Money flows to bonds, EM stocks in first half
LONDON (Reuters) - A massive $453 billion (298 billion pounds) fled safe-haven money funds in the first half of 2010, heading for bonds and emerging stocks as investors fretted over the global economy but seemed more confident about the developing world's outlook.
Data from fund tracker EPFR Global shows that investors, despite their risk-averse mood, are reluctant to keep cash in low-yielding money market funds but the stuttering global recovery means they largely favour fixed income to equities.
The outflows come on top of the $320 billion money market funds lost in the last six months of 2009.
However emerging markets are continuing to power ahead, adding to the inflows seen last year, with emerging bond as well as stock funds pulling in more fresh cash.
"The numbers that catch the eye... are the massive outflows from money market funds and the money committed to emerging markets bond and equity funds," EPFR's senior analyst Cameron Brandt said in a statement released late on Thursday.
"They suggest there is still a real desire to put money preserved from the 2008 downturn back to work and a belief emerging markets offer the best combination of risk and reward," Brandt said, adding some investors seem to perceive emerging bonds as a "safe haven".
Bond funds were the main beneficiaries of the half year, receiving a total $112.7 billion, showing investors' preference at this time for fixed income over equity.
U.S. bond funds pulled in $48.36 billion while Global bond funds saw inflows of $38.28 billion. Emerging bond funds absorbed $17.06 billion, with more than half going to local currency debt funds, EPFR said.
Emerging bond funds ended the first half of 2010, having absorbed 176 percent of the total absorbed in 2005, to date the record-setting year for this fund group.
EPFR said emerging stock funds had pulled in a total $17.39 billion between January-June, though this was down from $47.73 in the last six months of 2009. Inflows to EMEA rose a touch, compared with the second half of 2009, rising to $2.46 billion.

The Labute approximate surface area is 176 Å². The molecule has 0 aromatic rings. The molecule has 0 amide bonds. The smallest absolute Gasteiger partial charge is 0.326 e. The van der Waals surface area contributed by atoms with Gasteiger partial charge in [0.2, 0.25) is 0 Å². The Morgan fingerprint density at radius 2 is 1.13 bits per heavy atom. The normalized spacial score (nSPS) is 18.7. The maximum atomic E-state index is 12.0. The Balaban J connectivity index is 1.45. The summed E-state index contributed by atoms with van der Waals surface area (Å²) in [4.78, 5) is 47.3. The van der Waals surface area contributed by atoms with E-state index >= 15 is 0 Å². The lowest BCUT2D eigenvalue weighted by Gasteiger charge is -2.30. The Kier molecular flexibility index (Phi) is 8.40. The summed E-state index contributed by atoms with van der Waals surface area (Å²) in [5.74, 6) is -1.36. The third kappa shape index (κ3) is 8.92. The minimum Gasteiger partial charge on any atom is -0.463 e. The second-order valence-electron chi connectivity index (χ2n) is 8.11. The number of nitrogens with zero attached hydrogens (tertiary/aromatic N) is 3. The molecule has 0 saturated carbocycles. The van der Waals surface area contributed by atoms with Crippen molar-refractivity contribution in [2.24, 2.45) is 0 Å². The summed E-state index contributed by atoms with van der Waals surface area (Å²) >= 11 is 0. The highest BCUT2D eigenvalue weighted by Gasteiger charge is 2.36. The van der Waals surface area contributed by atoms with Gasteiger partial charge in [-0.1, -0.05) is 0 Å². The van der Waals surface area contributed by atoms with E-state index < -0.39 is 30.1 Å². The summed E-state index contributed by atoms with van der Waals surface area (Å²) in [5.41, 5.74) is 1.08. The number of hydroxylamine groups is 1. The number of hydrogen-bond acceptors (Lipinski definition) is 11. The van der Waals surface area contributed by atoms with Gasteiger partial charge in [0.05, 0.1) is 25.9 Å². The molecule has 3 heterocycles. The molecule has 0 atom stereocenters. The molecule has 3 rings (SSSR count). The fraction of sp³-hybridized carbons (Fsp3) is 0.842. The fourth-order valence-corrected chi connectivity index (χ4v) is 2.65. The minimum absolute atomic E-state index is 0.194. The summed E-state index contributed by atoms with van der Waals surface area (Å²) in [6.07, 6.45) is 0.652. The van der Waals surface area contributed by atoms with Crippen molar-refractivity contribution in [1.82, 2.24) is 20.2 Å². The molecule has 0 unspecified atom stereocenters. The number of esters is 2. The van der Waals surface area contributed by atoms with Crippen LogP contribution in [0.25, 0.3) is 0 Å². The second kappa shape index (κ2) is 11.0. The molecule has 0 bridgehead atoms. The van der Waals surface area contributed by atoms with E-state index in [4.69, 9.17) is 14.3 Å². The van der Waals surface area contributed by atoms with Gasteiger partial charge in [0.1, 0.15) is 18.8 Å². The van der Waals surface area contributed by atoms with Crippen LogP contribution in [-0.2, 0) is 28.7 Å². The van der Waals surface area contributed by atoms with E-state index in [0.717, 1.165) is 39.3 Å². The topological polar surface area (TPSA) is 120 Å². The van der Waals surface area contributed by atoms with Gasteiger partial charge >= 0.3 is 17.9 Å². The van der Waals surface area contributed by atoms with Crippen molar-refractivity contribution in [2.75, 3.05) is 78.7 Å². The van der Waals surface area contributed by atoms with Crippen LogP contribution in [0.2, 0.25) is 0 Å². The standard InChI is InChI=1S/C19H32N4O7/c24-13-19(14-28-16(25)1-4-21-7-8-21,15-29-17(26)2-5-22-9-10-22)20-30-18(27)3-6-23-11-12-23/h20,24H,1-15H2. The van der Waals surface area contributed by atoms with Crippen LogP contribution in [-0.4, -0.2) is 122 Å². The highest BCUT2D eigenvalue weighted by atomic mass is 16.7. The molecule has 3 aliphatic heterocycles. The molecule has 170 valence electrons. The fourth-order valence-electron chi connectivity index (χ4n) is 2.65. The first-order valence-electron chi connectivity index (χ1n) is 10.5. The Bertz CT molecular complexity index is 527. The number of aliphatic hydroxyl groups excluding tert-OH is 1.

But Latin American stock funds lost ground as Brazil's October election and monetary tightening saw investors pull out $2.3 billion. Overall, flows to BRIC stocks were 5 percent of the total taken by emerging equity funds, versus 12 percent in 2009.
Flows to Asia ex-Japan funds were in the black but fell by two-thirds to $3.91 billion.
Developed equities saw net outflows of $15.67 billion in the first half, losing the $12.99 billion received in the second half of 2009, EPFR said. Western Europe lost $12 billion, reflecting the euro crisis and the bloc's weak growth outlook.
But German and UK equity funds ended the half-year with inflows of $493 million and $693 million respectively, showing investors are differentiating between strong and weak markets.
U.S. stock funds shed $11.55 billion but EPFR noted this was the smallest outflow over six months since the period spanning the last 2006 quarter and the first 2007 quarter.
Japanese equity funds took in $1.9 billion.
Commodity funds took in $10.7 billion and energy funds absorbed $1.5 billion, though inflows slowed a bit from second half 2009 levels. Most of the commodity inflows came in the second quarter when investors scrambled to boost exposure to precious metals, EPFR noted.
Financials extended their losing streak from last year, shedding $693 million, EPFR said, adding investors were fretting about new regulations and the amount of Greek sovereign debt lurking on the books of major banks.
(Editing by Toby Chopra)
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